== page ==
On a beautiful day in Barbados, Jens and Jörg want to go snorkeling. I don't feel like it, neither does Burti. We want to go ashore and go on an excursion.
We also have no desire to follow the hordes of tourists. We want to do an individual tour that no travel guide has. So we go to the next bus station and get on the next bus. We don't know where the bus will go. We also don't know how long it will take. The locals we meet in the queue want to know our destination. We don't know it. People think we're completely screwed up. A yellow bus pulls up, labeled “Sam Lords Castle”. We get in and off we go. The bus takes us an hour and a half across the island, continuing through suburbs of Bridgetown, past the airport and then another half an hour. At the terminus we are thrown out in the middle of the pampas.
First of all, there isn't much to see here. Did we take the wrong bus? The sun is burning from the sky, there is not much shade. Only at the intersection where we left the bus are a few trees around.
We decide to first walk past the bar and then a bit along the street. The bar has died out, but we now know that we will get cold drinks on the way back.
We turn on a small side street and run towards the sea. We want to try to get to the beach. We don't have much hope, there is no signposted way to the beach and the paved path soon turns into gravel and later into a tractor lane. A few puddles testify to rain showers that must have just come down recently.
The road becomes more difficult, the sun burns hotter and we don't want to go too far anymore. Our clothes are sweaty and the water we have taken with us is running out.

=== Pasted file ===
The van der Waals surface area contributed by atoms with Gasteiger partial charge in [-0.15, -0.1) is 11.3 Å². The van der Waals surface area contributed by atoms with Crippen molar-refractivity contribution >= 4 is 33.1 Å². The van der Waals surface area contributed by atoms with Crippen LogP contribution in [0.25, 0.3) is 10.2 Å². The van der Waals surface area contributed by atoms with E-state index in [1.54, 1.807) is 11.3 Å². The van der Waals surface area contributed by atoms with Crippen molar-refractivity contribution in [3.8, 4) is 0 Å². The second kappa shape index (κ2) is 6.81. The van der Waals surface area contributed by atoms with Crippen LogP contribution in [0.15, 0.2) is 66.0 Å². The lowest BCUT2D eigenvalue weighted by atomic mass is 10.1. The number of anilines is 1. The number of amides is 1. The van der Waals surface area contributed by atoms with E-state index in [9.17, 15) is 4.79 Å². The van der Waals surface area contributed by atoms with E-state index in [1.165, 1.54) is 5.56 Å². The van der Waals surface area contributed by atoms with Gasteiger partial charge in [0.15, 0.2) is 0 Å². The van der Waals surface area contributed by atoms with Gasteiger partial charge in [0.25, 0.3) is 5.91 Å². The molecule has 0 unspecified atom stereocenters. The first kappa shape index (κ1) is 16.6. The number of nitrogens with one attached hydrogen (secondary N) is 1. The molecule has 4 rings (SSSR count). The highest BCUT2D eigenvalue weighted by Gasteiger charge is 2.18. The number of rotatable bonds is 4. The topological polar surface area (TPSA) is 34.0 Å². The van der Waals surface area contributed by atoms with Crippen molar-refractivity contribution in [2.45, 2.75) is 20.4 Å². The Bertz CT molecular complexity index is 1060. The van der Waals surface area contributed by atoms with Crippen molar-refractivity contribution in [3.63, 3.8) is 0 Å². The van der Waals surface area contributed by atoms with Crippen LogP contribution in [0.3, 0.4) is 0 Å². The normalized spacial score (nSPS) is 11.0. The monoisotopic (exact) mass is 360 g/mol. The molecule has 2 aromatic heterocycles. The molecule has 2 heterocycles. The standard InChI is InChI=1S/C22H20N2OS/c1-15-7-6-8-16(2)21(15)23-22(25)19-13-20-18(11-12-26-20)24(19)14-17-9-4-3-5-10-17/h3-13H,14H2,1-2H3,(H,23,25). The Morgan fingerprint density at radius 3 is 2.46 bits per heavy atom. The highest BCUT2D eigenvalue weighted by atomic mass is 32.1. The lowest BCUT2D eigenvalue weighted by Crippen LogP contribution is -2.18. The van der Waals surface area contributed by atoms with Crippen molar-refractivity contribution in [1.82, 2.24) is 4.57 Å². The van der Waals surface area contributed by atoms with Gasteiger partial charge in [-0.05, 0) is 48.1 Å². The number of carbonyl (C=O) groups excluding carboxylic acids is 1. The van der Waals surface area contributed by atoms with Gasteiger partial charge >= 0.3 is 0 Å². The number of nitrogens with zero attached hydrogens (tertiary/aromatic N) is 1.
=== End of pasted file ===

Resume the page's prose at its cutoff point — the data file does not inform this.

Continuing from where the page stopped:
Apparently the idea of the surprise bus wasn't that good. We should have gone snorkeling. Or just spend the day drinking rum with the locals. Or stay on board and cultivate doing nothing. But then we go around a corner and the most beautiful Caribbean bay that we could have ever imagined emerges from nowhere.
We climb down a steep, half-ruined staircase to the beach and run to the sea. Everything is a little unreal.
There is a certain feeling of jungle between the palm trees. There are no empty beverage cans lying around here, no rubbish and no dirt. Only a few coconuts rot on the ground, eaten empty by animals.
It is lonely, except for us there are no people here. There is peace and quiet. The waves break, the water glows in the most beautiful shades of blue. Wonderful.
We run through the sand with bare feet, the waves wash around our lower legs. We could spend hours here. It is too dangerous to bathe. We can relax well here. The joy is great.
This is how you imagine the Caribbean when you see the brochures of the tour operators. Cruise tourists do not see such pictures. There is nothing here, not even a rum seller.
On the way back to the bus stop we stop in the very best mood in the small stall opposite the billiard bar. There is cold cola and cold beer. In addition, reggae music comes from a boom box. The locals put chairs in the shade for us so that we can get a cooling draft.
Although people don't speak a word of German, they can recognize our language by the hissing sounds. We start talking. It will be a nice afternoon. One of the locals weighs small portions of marijuana ready for sale, another sells them on the street. A third packs home-grown tobacco into portions ready for sale. People keep coming in to buy their smoke here. Everything is very relaxed, even we pale faces are accepted. Let's sit with the locals and have a good time.
On the way back to Bridgetown we take a reggae bus. The radio is playing loudly, the windows are open. We inhale the scent of the island again and hope that Jens and Jörg had an equally nice day.
The bus driver drives us relaxed in his yellow bus across the island and through the traffic jam in Bridgetown.
DISCLAIMER: Barbados is prohibited in all public transport, taxis, bars, restaurants and under roofs.